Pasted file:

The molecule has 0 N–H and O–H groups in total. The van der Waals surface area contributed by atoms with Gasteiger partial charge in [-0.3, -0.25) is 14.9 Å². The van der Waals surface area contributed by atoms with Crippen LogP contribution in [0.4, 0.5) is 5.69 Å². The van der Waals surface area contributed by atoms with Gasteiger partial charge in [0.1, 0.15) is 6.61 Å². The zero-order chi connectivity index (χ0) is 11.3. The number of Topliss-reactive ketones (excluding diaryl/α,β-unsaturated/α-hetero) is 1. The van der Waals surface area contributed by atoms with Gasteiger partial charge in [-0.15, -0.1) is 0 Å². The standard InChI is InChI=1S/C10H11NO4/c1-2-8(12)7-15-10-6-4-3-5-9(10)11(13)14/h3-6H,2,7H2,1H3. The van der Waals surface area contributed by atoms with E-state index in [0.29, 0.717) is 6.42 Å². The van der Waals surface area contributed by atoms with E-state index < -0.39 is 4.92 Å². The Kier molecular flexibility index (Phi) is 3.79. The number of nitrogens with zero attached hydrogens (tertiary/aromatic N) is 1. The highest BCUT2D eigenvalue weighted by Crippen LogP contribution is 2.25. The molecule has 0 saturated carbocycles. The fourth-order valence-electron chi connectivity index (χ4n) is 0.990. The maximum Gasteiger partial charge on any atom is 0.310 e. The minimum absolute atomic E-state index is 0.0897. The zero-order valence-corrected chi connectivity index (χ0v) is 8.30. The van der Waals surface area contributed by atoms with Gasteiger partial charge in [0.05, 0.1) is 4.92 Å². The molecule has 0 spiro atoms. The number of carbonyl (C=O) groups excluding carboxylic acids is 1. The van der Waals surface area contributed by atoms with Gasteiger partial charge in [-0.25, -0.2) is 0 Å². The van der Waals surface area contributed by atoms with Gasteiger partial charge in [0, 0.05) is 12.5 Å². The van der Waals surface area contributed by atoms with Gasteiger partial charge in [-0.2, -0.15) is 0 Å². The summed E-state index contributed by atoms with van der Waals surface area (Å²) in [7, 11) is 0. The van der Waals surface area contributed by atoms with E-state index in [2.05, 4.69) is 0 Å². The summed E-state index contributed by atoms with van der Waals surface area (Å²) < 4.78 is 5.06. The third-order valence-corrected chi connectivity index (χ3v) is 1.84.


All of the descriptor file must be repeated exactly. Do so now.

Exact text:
The molecule has 0 N–H and O–H groups in total. The van der Waals surface area contributed by atoms with Gasteiger partial charge in [-0.3, -0.25) is 14.9 Å². The van der Waals surface area contributed by atoms with Crippen LogP contribution in [0.4, 0.5) is 5.69 Å². The van der Waals surface area contributed by atoms with Gasteiger partial charge in [0.1, 0.15) is 6.61 Å². The zero-order chi connectivity index (χ0) is 11.3. The number of Topliss-reactive ketones (excluding diaryl/α,β-unsaturated/α-hetero) is 1. The van der Waals surface area contributed by atoms with Gasteiger partial charge in [-0.15, -0.1) is 0 Å². The standard InChI is InChI=1S/C10H11NO4/c1-2-8(12)7-15-10-6-4-3-5-9(10)11(13)14/h3-6H,2,7H2,1H3. The van der Waals surface area contributed by atoms with E-state index in [0.29, 0.717) is 6.42 Å². The van der Waals surface area contributed by atoms with E-state index < -0.39 is 4.92 Å². The Kier molecular flexibility index (Phi) is 3.79. The number of nitrogens with zero attached hydrogens (tertiary/aromatic N) is 1. The highest BCUT2D eigenvalue weighted by Crippen LogP contribution is 2.25. The molecule has 0 saturated carbocycles. The fourth-order valence-electron chi connectivity index (χ4n) is 0.990. The maximum Gasteiger partial charge on any atom is 0.310 e. The minimum absolute atomic E-state index is 0.0897. The zero-order valence-corrected chi connectivity index (χ0v) is 8.30. The van der Waals surface area contributed by atoms with Gasteiger partial charge in [0.05, 0.1) is 4.92 Å². The molecule has 0 spiro atoms. The number of carbonyl (C=O) groups excluding carboxylic acids is 1. The van der Waals surface area contributed by atoms with Gasteiger partial charge in [-0.25, -0.2) is 0 Å². The van der Waals surface area contributed by atoms with Gasteiger partial charge in [0, 0.05) is 12.5 Å². The van der Waals surface area contributed by atoms with Gasteiger partial charge in [-0.2, -0.15) is 0 Å². The summed E-state index contributed by atoms with van der Waals surface area (Å²) in [7, 11) is 0. The van der Waals surface area contributed by atoms with E-state index in [2.05, 4.69) is 0 Å². The summed E-state index contributed by atoms with van der Waals surface area (Å²) < 4.78 is 5.06. The third-order valence-corrected chi connectivity index (χ3v) is 1.84.